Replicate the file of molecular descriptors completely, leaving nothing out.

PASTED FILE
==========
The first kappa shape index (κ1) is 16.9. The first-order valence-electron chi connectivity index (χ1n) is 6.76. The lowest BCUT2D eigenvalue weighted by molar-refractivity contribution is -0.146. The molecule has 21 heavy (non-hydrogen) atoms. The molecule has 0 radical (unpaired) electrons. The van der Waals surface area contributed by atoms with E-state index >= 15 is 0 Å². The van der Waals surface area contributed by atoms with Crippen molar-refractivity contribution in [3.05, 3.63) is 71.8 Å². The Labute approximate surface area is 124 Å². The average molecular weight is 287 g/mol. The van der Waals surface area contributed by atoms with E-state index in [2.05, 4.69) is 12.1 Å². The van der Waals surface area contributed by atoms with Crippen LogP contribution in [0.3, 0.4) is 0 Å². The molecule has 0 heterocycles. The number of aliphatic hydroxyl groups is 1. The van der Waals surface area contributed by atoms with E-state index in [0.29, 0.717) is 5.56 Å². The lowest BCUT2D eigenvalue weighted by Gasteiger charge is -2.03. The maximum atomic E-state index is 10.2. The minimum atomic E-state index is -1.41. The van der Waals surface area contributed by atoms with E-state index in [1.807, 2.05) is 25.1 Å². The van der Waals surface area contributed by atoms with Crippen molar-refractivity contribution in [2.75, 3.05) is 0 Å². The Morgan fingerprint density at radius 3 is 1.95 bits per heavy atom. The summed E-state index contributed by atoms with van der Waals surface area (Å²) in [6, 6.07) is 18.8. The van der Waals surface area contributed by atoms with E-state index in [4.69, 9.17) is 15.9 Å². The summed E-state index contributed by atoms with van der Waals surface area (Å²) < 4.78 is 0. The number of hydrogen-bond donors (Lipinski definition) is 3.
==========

The first kappa shape index (κ1) is 16.9. The first-order valence-electron chi connectivity index (χ1n) is 6.76. The lowest BCUT2D eigenvalue weighted by molar-refractivity contribution is -0.146. The molecule has 21 heavy (non-hydrogen) atoms. The molecule has 0 radical (unpaired) electrons. The van der Waals surface area contributed by atoms with E-state index >= 15 is 0 Å². The van der Waals surface area contributed by atoms with Crippen molar-refractivity contribution in [3.05, 3.63) is 71.8 Å². The Labute approximate surface area is 124 Å². The average molecular weight is 287 g/mol. The van der Waals surface area contributed by atoms with E-state index in [2.05, 4.69) is 12.1 Å². The van der Waals surface area contributed by atoms with Crippen LogP contribution in [0.3, 0.4) is 0 Å². The molecule has 0 heterocycles. The number of aliphatic hydroxyl groups is 1. The van der Waals surface area contributed by atoms with E-state index in [0.29, 0.717) is 5.56 Å². The lowest BCUT2D eigenvalue weighted by Gasteiger charge is -2.03. The maximum atomic E-state index is 10.2. The minimum atomic E-state index is -1.41. The van der Waals surface area contributed by atoms with E-state index in [1.807, 2.05) is 25.1 Å². The van der Waals surface area contributed by atoms with Crippen molar-refractivity contribution in [2.75, 3.05) is 0 Å². The Morgan fingerprint density at radius 3 is 1.95 bits per heavy atom. The summed E-state index contributed by atoms with van der Waals surface area (Å²) in [6, 6.07) is 18.8. The van der Waals surface area contributed by atoms with E-state index in [4.69, 9.17) is 15.9 Å². The summed E-state index contributed by atoms with van der Waals surface area (Å²) < 4.78 is 0. The number of hydrogen-bond donors (Lipinski definition) is 3.